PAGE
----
Images Above: Rula Halawani ‘Al-Bira’ (Old and New Diptych) Archival Artistic Inkjet Prints on Hahnemuhle Paper, 30 h. x 90 w. cm (ea), Edition of 5 (2009)

Courtesy of Selma Feriani Gallery

An Interview with Rula Halawani

by Aya Alireza

March 2010

Alireza: How did you embark on your career as an artist?

Halawani: I believe that photography is art. Therefore, the day I decided to become a photographer is the day I became an artist. That day happened by complete chance. I was studying maths and physics at university in Canada. The first intifada was underway in Palestine, so for fear of not being able to return, I spent the summer in Canada rather than go home. In order to pass the time, I decided to take a summer course in photography, due to a lack of anything else to do. Within the first half an hour of that class, my mind was completely made up - I wanted to become a photographer. My father had refused to pay my way if I changed fields, but I was lucky enough to have received a full scholarship in photography. I felt like it was a sign that I was making the right decision, as if it were always meant to be.

A.A.: Why did you switch from photojournalism to art photography, and what marked the transition between the two?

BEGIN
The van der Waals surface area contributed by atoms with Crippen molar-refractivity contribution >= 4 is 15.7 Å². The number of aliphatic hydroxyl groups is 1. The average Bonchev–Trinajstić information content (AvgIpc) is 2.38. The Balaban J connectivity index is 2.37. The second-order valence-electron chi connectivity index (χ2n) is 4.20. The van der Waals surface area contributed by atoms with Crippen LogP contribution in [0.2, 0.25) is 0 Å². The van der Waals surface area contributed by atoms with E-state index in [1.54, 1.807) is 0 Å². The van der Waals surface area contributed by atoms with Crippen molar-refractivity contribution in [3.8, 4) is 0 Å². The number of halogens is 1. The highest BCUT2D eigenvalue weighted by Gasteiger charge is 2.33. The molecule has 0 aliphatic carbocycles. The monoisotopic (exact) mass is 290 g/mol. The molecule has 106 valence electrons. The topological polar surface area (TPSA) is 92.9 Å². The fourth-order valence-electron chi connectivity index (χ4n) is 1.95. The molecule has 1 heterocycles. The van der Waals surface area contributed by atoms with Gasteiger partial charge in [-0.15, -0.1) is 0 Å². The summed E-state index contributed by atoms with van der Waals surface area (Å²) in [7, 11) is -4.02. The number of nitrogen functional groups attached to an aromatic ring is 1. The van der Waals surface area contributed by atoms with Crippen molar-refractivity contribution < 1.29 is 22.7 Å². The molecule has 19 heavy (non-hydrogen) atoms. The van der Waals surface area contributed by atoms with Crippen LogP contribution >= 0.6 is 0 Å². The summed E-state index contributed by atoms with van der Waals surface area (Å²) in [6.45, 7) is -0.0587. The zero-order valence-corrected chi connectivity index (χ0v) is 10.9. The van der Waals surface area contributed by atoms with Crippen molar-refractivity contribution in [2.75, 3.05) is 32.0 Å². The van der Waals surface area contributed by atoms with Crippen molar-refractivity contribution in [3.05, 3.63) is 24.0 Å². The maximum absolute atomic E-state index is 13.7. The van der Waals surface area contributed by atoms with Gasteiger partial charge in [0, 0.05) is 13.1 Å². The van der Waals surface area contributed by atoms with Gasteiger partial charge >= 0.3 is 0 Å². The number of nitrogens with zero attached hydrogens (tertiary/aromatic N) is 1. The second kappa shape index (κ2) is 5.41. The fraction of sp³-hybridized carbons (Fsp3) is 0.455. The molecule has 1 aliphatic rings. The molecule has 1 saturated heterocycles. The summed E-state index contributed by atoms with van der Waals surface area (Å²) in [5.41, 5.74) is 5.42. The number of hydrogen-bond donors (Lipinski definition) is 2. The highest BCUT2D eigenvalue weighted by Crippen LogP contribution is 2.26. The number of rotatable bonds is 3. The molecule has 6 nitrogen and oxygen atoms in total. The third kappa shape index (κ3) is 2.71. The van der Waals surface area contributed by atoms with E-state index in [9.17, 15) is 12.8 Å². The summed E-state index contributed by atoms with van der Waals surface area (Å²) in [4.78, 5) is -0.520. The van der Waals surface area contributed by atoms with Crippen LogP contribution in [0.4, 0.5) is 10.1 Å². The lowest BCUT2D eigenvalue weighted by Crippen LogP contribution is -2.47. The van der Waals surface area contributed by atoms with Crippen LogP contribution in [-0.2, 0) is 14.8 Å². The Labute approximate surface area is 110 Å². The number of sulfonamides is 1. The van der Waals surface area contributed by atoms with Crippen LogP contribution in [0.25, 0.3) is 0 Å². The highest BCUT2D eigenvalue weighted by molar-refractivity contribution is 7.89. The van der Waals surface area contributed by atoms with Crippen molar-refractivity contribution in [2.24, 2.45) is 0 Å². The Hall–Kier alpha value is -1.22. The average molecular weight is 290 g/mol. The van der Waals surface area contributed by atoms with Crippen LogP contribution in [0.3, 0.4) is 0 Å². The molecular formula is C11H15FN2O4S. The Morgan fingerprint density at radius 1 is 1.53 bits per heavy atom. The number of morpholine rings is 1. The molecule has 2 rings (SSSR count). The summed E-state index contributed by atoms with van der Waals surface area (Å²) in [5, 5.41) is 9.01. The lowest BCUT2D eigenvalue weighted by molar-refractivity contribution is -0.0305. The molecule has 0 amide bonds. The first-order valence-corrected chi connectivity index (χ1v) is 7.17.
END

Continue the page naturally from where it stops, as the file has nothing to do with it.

R.H.: As a photojournalist, I was an outsider, a professional trying to remain detached. But remaining emotionless was too hard. So I figured that if I did things my way, the way I wanted, it would get easier. But, I was wrong, opening up the floodgates of emotion definitely does not make things easier. There was however, one very definite turning point, and that was when a child, a boy I knew, was shot dead in front of me, with a stone in his hand. That was the day I quit my job in photojournalism.

A.A.: What is the major difference between your photojournalistic work and your art photography?

R.H.: Well, previously, I was a news photojournalist and in a way I still am a photojournalist, though, not for the news. I consider myself a documentary photographer, which I believe still falls into the category of photojournalism. I do not consciously create art, I document and record in my own way, but art is what the end result seems to be, or so I’ve been told. I suppose that ‘my way’ involves finding a new approach to the complex subjects that I had always been photographing, a way that prompts my work to interact more with its audience. Even though I witnessed the subjects as a photojournalist, I tried to approach them in a way that introduced more nuance and ambiguity, which is what transforms it from mere photojournalism to visual art.

A.A.: What are you trying to accomplish or convey?